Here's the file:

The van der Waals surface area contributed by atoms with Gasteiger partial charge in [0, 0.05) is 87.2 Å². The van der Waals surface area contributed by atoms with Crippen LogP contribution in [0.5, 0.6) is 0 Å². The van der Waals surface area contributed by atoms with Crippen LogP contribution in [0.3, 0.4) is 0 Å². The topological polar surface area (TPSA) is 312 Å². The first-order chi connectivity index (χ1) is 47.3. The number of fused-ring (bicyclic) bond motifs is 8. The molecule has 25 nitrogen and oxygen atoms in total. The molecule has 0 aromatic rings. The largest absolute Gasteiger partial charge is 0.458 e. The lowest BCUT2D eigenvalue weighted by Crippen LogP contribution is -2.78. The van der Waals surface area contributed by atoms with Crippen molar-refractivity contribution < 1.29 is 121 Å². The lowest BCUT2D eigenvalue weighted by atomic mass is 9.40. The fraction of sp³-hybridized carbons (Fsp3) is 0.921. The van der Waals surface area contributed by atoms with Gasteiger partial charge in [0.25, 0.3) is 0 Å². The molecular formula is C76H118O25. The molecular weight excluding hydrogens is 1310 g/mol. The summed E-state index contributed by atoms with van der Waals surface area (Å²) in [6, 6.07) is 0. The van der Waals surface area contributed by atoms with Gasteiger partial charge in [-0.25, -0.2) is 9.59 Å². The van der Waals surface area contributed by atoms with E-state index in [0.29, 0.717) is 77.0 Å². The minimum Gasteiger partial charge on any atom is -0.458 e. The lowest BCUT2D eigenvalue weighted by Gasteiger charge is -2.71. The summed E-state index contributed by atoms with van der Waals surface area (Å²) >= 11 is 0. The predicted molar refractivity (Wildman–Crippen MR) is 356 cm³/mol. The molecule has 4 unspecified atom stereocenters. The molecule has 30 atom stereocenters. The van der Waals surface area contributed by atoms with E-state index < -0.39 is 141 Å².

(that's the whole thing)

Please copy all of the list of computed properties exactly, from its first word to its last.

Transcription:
The van der Waals surface area contributed by atoms with Gasteiger partial charge in [0, 0.05) is 87.2 Å². The van der Waals surface area contributed by atoms with Crippen LogP contribution in [0.5, 0.6) is 0 Å². The van der Waals surface area contributed by atoms with Crippen LogP contribution in [0.3, 0.4) is 0 Å². The topological polar surface area (TPSA) is 312 Å². The first-order chi connectivity index (χ1) is 47.3. The number of fused-ring (bicyclic) bond motifs is 8. The molecule has 25 nitrogen and oxygen atoms in total. The molecule has 0 aromatic rings. The largest absolute Gasteiger partial charge is 0.458 e. The lowest BCUT2D eigenvalue weighted by Crippen LogP contribution is -2.78. The van der Waals surface area contributed by atoms with Crippen molar-refractivity contribution < 1.29 is 121 Å². The lowest BCUT2D eigenvalue weighted by atomic mass is 9.40. The fraction of sp³-hybridized carbons (Fsp3) is 0.921. The van der Waals surface area contributed by atoms with Gasteiger partial charge in [0.25, 0.3) is 0 Å². The molecular formula is C76H118O25. The molecular weight excluding hydrogens is 1310 g/mol. The summed E-state index contributed by atoms with van der Waals surface area (Å²) in [6, 6.07) is 0. The van der Waals surface area contributed by atoms with Gasteiger partial charge in [-0.25, -0.2) is 9.59 Å². The van der Waals surface area contributed by atoms with E-state index in [0.29, 0.717) is 77.0 Å². The minimum Gasteiger partial charge on any atom is -0.458 e. The lowest BCUT2D eigenvalue weighted by Gasteiger charge is -2.71. The summed E-state index contributed by atoms with van der Waals surface area (Å²) >= 11 is 0. The predicted molar refractivity (Wildman–Crippen MR) is 356 cm³/mol. The molecule has 4 unspecified atom stereocenters. The molecule has 30 atom stereocenters. The van der Waals surface area contributed by atoms with E-state index < -0.39 is 141 Å².